A third option is to pull him aside afterward and say, “The comments you made about race in the meeting made me uncomfortable and I think conveyed a message that reflects negatively on the foundation.” That keeps it from being about Malik, and instead directs the focus to the impact on others and the organization.

Those are glaring situations. Less obvious can be when individuals are thriving in the workplace by “swimming with the school” – suppressing their thoughts, opinions and experiences to feel safe and gain acceptance from the in-group. For instance, Dr. Wadsworth suppressed her sexual orientation before feeling she had built up enough credits to absorb the professional hit of sharing an identity that deviated from the workplace norm. Even after coming out, she waited a few months before starting to advocate for revisions to existing intake forms to make them more inclusive for LGBTQ people and others.

Both psychologists stress we all swim with the school to some extent when starting a new job. But it’s a waste of precious human resources, they point out. “Leadership should recognize this dynamic, and that their company is not immune to it,” they say.

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Consider naming the dynamic in an organizational town hall to stimulate discussion. Admit how a lack of diverse identities amongst the current leadership has led to a limited understanding of how to create an inclusive and sustainable workplace experience for various types of people. And this shortfall applies even to organizations with apparent diversity: Your business might be owned by a Black woman, but are gender non-conforming or transgender individuals trying to swim with the school? “Individuals who find themselves swimming in the stream need to know and trust that this is not their problem to fix,” the authors write.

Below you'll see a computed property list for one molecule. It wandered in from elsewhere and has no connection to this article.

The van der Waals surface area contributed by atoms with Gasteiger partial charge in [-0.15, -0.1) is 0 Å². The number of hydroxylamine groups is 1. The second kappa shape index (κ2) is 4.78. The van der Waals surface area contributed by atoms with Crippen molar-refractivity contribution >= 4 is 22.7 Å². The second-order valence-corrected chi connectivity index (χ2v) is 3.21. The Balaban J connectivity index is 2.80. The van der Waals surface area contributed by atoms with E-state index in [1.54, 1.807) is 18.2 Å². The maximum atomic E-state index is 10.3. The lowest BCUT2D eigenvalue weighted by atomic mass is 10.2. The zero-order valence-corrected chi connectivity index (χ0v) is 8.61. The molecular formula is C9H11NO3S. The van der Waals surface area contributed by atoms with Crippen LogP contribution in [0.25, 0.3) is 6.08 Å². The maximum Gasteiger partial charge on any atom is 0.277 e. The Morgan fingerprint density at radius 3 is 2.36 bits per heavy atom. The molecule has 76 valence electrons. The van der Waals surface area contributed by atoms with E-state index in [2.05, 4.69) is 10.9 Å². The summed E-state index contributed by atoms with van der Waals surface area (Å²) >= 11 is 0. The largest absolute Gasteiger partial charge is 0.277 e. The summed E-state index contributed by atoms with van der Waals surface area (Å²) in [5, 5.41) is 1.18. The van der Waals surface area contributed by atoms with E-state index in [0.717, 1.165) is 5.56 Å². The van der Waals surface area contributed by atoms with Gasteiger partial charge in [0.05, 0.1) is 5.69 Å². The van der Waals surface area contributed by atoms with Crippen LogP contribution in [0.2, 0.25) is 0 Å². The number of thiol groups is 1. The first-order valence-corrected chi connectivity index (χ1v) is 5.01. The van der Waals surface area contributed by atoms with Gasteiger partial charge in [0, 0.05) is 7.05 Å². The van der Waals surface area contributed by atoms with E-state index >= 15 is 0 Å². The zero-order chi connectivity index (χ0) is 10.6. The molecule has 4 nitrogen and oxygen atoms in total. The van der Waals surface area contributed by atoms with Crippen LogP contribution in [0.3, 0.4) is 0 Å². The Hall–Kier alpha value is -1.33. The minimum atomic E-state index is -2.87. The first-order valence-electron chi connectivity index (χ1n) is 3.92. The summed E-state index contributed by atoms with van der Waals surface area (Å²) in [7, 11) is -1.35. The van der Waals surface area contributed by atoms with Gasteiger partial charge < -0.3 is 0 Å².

It’s awkward and complicated work, involving lots of self-examination, exploration and dialogue. Reflect on why your organization isn’t diverse now. Keep in mind that training on topics such as gender, sexual orientation and citizenship status are more likely to be viewed as helpful by those with privileged identities than those who have been historically marginalized. And avoid the urge to move the discussion to logistics planning instead of more discomfiting identity-related discussions. As Dr. Pinder-Amaker and Dr. Wadsworth put it: “The ability to name and sit with discomfort is one of the most important muscles to develop in becoming a more inclusive organization.”


  • If you want your team to move fast, consultant Claire Lew suggests in her newsletter asking this question to each of them regularly: “What can I take off your plate?”
  • People in positions of power are more likely to blame and punish others for poor performance, a study shows. The experiment found that the more powerful that people believed they were, the more likely they were to feel a person failing to meet a deadline because of the burden of other work had a choice, and thus was to blame and should suffer a financial penalty.
  • A good question to ask job seekers in interviews is: “Did the pandemic impact your career goals?” Deborah Sweeney, CEO of, also recommends another thoughtful pandemic-related query: “What did you achieve over the last year that you’re most proud of?”